As a former NLO dividend watchlist stock, Bank of America (NYSE:BAC) has fallen on hard times that in many respects were predestined. In a posting titled Financial Panic Chronicles dated May 9, 2009, we pointed out the similarities of the October 1929 forced merger between Austria's number-two bank BodenKreditAnstalt with number-one ranked CreditAnastalt, and the forced mergers between Bank of America/Merrill Lynch, Wells Fargo/Wachovia, and J.P. Morgan/Bear Stearns in 2008.
Our point of making the comparison between distinctly different institutions in different eras was to show what the hazards might be when an ailing bank isn't allowed to fail. It was only two years after the merger of BodenKreditAnstalt with CreditAnstalt that the remaining "super bank", CreditAnstalt, collapsed which resulted in the worldwide banking crisis.
The failure of CreditAnstalt in 1931 did not arrive without a fight. F.M. Rothschild committed enormous amounts of money from 1930 to 1931 in an effort to use his name and financial largess to sway public opinion of the health of CreditAnstalt, not unlike Warren Buffett's most recent investment in Bank of America. Buffett's (NYSE:BRK.A) announcement that he'll invest up to $5 billion may be a significant win for the Oracle of Omaha, and has temporarily boosted the share price of Bank of America by nearly 13%. However, even the biggest money interests cannot forestall the inevitable consequence of forced mergers if hobbled banking institutions. As noted in our previous article:
London banks, the Bank of England, Germany's Reichsbank, Bank for International Settlement and the Bank of Austria all threw money at CreditAnstalt starting in May of 1930 in a failed attempt to shore up the problem.
The current travails of Bank of America and Citigroup (NYSE:C) may prove too enormous for market forces to bear. Talk of possible capital raises and divesting individual units through bankruptcy speak largely of the dire risk to the banking system the zombie banks pose. Bank of America, in particular, through "too big to fail" policies has become THE bank of America.
We wouldn't be surprised if Bank of America, or another of the current top ten banks in the U.S., in an effort to stave off certain failure, will be partially or fully nationalized as CreditAnstalt before its collapse. However, such actions will only demonstrate for the investing public that band-aids should not be used to deal with hemorrhages.
Because we rely heavily upon the markets to tell us what the investing public believes will come next, we are presenting the Dow Theory downside targets for Bank of America. According to Dow's Theory, the following are the long-term downside targets for Bank of America:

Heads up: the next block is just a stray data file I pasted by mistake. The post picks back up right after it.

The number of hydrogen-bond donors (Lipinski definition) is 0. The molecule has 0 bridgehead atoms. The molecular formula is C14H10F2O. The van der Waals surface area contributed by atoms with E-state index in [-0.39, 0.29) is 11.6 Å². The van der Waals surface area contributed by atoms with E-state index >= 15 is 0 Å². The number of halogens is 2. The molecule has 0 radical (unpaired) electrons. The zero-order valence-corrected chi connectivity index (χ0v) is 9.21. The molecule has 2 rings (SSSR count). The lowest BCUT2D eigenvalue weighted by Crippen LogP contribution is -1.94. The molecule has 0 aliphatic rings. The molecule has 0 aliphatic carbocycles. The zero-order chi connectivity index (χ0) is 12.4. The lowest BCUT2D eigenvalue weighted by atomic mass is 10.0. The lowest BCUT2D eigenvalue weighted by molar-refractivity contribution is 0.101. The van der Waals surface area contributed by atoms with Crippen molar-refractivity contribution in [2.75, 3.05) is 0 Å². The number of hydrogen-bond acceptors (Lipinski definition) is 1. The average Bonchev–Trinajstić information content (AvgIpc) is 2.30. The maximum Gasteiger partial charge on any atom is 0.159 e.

- $13.44 (1/3)
- $10.865 (fair value)
- $8.29 (2/3)
- $3.14 (3/3)
Already, BAC has managed to decline below the 2/3 resistance level of $8.29 per share. This typically indicates that Bank of America stock will go to $3.14 (3/3 resistance level). In four prior peak-to-trough periods since 1982, Bank of America has managed to fall close to, or below, the previous low three times as demonstrated in our September 15, 2008 Dow Theory analysis of the stock.
Because we don't want to assume that the Bank of America will automatically go to the prior low of $3.14, we have provided short-term Dow Theory targets for BAC.
Dow Theory on the $8.29 to $3.14 price levels ($1.73):
These targets are in hopes that the stock does not actually go below $3.14. Already, Bank of America has fallen below the $6.65 level leaving only $5.72 and $4.83 as possible support levels before the bank reaches $3.14.
If the voting machine known as the stock market continues on its current downward trajectory, any decline of BAC below $3.14 would require nationalization in the best-case scenario. The worst-case scenario might reveal that safety nets like FDIC insurance are the root cause of how our financial system got to where we are today. In the words of Citigroup (formerly National City) when FDIC was first proposed:
The element of character in the choice of bank is eliminated, and the competitive appeal is shifted to other and lower standards, such as liberality in making loans. The natural result is that the standards of management are lowered, bankers may take greater risks for the sake of larger profits and the economic loss which accompanies bad bank management increases.
Grant, James. Mr. Market Miscalculates. Axios Press, 2008, page 202
Our focus on the merger of BodenKreditAnstalt and CreditAnstalt in 1929 and the subsequent failure in 1931 that led to a worldwide banking crisis should give good reason for all individuals to be concerned. The safety nets that were created as an outgrowth of failure of the banking system are not prepared to handle what may come if the perception grows that Bank of America needs to be nationalized.
Disclosure: I have no positions in any stocks mentioned, and no plans to initiate any positions within the next 72 hours.